Search Ebook here:

Biochemical Actions of Hormones V9


Author: Gerald Litwack

Publisher: Academic Press

Publish Date: 28th January 1982

ISBN-13: 9780323153447

Pages: 376

Language: English



Biochemical Actions of Hormones, Volume IX is an 11-chapter text that provides the developments in the theoretical and experimental understanding of hormonal actions and regulation. After presenting an overview of research on peptide and steroid hormones, this volume goes on exploring the lipotropins and their active degradation products, as well as the adenylate cyclase enzyme regulation by adrenergic receptors. These topics are followed by discussions on the potassium ion conductance in the pancreatic beta cell; the concept of the insulin sensitive chemoreceptor of the central nervous system; the estrogen-induced growth factors and their role in tumor cell growth; and the nuclear acceptors for the avian progesterone receptor. Other chapters consider the structural aspects of steroid hormones and their receptors, with an emphasis on the importance of pyridoxal phosphate research studies on a better understanding of the steroid receptors function. This book also looks into an affinity label for glucocorticoid receptors and the development of a polyclonal antibody for this receptor. The concluding chapter emphasizes the regulation of the steroid sulfotransferases. This volume will be of great value to biologists, biochemists, and researchers who are interested in the biochemical aspects of hormones.

Table of Contents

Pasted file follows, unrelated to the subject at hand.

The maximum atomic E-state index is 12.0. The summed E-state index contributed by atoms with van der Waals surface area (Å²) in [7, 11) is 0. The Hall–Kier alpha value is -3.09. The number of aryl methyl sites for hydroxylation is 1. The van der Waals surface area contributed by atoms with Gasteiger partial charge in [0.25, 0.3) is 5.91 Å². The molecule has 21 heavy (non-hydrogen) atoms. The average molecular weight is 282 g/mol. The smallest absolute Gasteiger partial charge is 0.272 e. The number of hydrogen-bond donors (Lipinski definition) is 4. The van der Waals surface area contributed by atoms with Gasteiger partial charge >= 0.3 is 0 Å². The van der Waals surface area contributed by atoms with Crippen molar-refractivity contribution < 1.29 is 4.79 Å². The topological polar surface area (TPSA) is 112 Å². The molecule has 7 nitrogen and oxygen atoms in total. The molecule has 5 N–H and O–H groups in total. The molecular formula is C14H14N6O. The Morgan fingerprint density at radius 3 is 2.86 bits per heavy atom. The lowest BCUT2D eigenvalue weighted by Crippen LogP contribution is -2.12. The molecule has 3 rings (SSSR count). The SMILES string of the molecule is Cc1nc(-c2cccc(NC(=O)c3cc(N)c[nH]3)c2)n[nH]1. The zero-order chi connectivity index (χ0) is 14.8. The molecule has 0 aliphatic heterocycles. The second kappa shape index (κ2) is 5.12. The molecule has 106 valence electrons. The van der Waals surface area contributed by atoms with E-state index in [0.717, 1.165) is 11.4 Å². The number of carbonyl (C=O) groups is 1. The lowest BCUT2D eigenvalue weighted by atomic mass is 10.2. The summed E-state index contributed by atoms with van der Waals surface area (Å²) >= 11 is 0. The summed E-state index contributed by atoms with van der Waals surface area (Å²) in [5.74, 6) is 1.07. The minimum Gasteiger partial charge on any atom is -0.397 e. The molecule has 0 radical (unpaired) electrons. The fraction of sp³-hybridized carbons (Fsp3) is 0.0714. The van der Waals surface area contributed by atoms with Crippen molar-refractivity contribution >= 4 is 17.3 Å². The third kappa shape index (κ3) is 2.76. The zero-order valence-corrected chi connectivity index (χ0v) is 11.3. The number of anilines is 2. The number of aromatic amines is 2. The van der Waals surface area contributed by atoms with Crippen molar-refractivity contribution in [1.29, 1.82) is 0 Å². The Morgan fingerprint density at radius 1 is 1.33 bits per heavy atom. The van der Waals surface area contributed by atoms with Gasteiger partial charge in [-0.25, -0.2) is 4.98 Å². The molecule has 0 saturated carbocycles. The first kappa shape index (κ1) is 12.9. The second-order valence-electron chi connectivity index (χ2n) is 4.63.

List of Contributors Preface 1. The Lipotropins I. Introduction II. Isolation and Primary Structure of Sheep ß-LPH III. Total Synthesis of ßs-LPH IV. A Glu1/Glu1 Polymorphism in ß5-LPH V. Isolation and Primary Structure of Human ß-LPH VI. Isolation and Characterization of γ-LPH VII. Lipotropins from Mouse Pituitary Cell VIII. Conformation of ß-LPH IX. Relationship of Structure to Lipolytic Activity of ßs-LPH X. Radioimmunoassay XL Immunohistochemical Localization of ß-LPH in the Pituitary and Brain XII. Biological Properties XIII. ß-Lipotropin—The Prohormone and ß-Endorphin XIV. ß-Lipotropin—The Prohormone for ß-MSH XV. Concluding Remarks References 2. Regulation of Adenylate Cyclase by Adrenergic Receptors I. Introduction II. α- and ß-Adrenergic Receptor Subtypes III. ß-Adrenergic Receptor Regulation of Adenylate Cyclase IV. α-Adrenergic Receptor Inhibition of Adenylate Cyclase Reference 3. Nutritional Regulation of K+ Conductance: An Unsettled Aspect of Pancreatic B Cell Physiology I. Introduction II. Chronology and Magnitude of the Changes in K+ Conductance III. Consequences of the Glucose-Induced Change in K+ Permeability IV. Mechanism of the Glucose-Induced Changes in K+ Conductance V. Concluding Remarks References 4. Insulin Sensitive Glucoregulator Chemoreceptors in the Central Nervous System: Their Putative Role in Glucose Homeostasis I. Hepatic Glucose Metabolism as the Final Common Pathway of Blood Sugar Regulation II. CNS Glucoreceptors III. Insulin Sensitive CNS Receptors IV. Demonstration of Insulin in the CNS V. Biological Perspectives and Unanswered Questions VI. Summary References 5. Estrogen-Inducible Growth Factors: Proposal of New Mechanisms of Estrogen-Promoted Tumor Cell Growth I. Introduction II. Three Possible Estromedin Mechanisms III. Evidence for an Endocrine Estromedin Control of Estrogen-Responsive Tumor Cell Growth IV. Evidence for Either Paracrine or Autocrine Estromedin Control In Vivo V. Summary of the Relationship of the Estromedin Hypothesis to Other Estrogenic Models References 6. Chemical Characterization of Nuclear Acceptors for the Avian Progesterone Receptor I. Introduction II. General Mechanism of Action of Steroid Hormones III. Studies on the Existence and Chemical Nature of Nuclear Acceptor Sites for Many Steroid-Target Tissue Systems IV. Cell-Free Nuclear Binding Assays as Probes for the Nuclear Acceptor Sites V. The Approach to the Chemical Characterization of the Chromatin Acceptor Sites for the Progesterone Receptor in the Hen Oviduct VI. Evidence for Masking the Majority of Progesterone Acceptor Sites in the Avian Oviduct Chromatin: Role of Chromatin Nonhistone Proteins VII. Chemical Characterization of the Nuclear Acceptor Sites for the Avian Oviduct Progesterone Receptor VIII. Related Findings in Other Steroid-Target Tissue Systems IX. A Brief Examination of Some Other Types of Acceptor Sites X. Intranuclear Localization of the Acceptor Sites XL Conclusions References 7. The Use of Pyridoxal 5′-Phosphate as a Tool in the Study of Steroid Receptors I. Introduction II. Pyridoxal 5′-Phosphate and Schiff Base Formation III. The Use of Pyridoxal 5′-Phosphate to Elucidate the Mechanism of Action of the Glucocorticoid Receptor IV. Pyridoxal 5′-Phosphate as a Probe of Other Steroid Receptors V. Summary References 8. Affinity Labeling of Glucocorticoid Receptors: New Methods in Affinity Labeling I. Introduction II. Description of Various Methods of Affinity Labeling III. Progress and Possibilities with Various Affinity Label Methods in Yielding Covalent Glucocorticoid Receptor-Steroid Complexes IV. Conclusions References 9. Immunochemical Approaches to the Study of Glucocorticoid Receptors I. Introduction II. Partial Purification of the [3H]Triamcinolone – Receptor Complex for Use as an Antigen III. Detection of Anti-Glucocorticoid Receptor Antibodies IV. Immunoaffinity Chromatography of the Rat Liver [3H]Triamcinolone—Receptor Complex V. Specificity of the Antisera VI. Discussion and Directions for Future Research References 10. The Properties and the Endocrine Control of the Production of the Steroid Sulfotransferases I. Introduction II. The Importance of Steroid Sulfates III. Steroid Sulfotransferases IV. Sex Differences of Hepatic Steroid Sulfotransferase Content as Evidence for Endocrine Control of the Production of the Enzymes V. Gonadal Control of Steroid Sulfotransferase Production VI. Adrenal Control of Glucocorticoid Sulfotransferase Production VII. Pituitary Control of Glucocorticoid Sulfotransferase Production VIII. Other Aspects of Endocrine Control of Glucocorticoid Sulfotransferase Production IX. Glucocorticoid Sulfotransferases in Hypertension, Diabetes, and Aging 11. Chemical Substitution of Steroid Hormones: Effect on Receptor Binding and Pharmacokinetics I. Introduction II. Contribution of Receptor Affinity, Plasma Binding, and Metabolism to Activity III. Effect of Chemical Substitution on Receptor Affinity, Plasma Binding, and Metabolism IV. Conclusions References Index Contents of Previous Volumes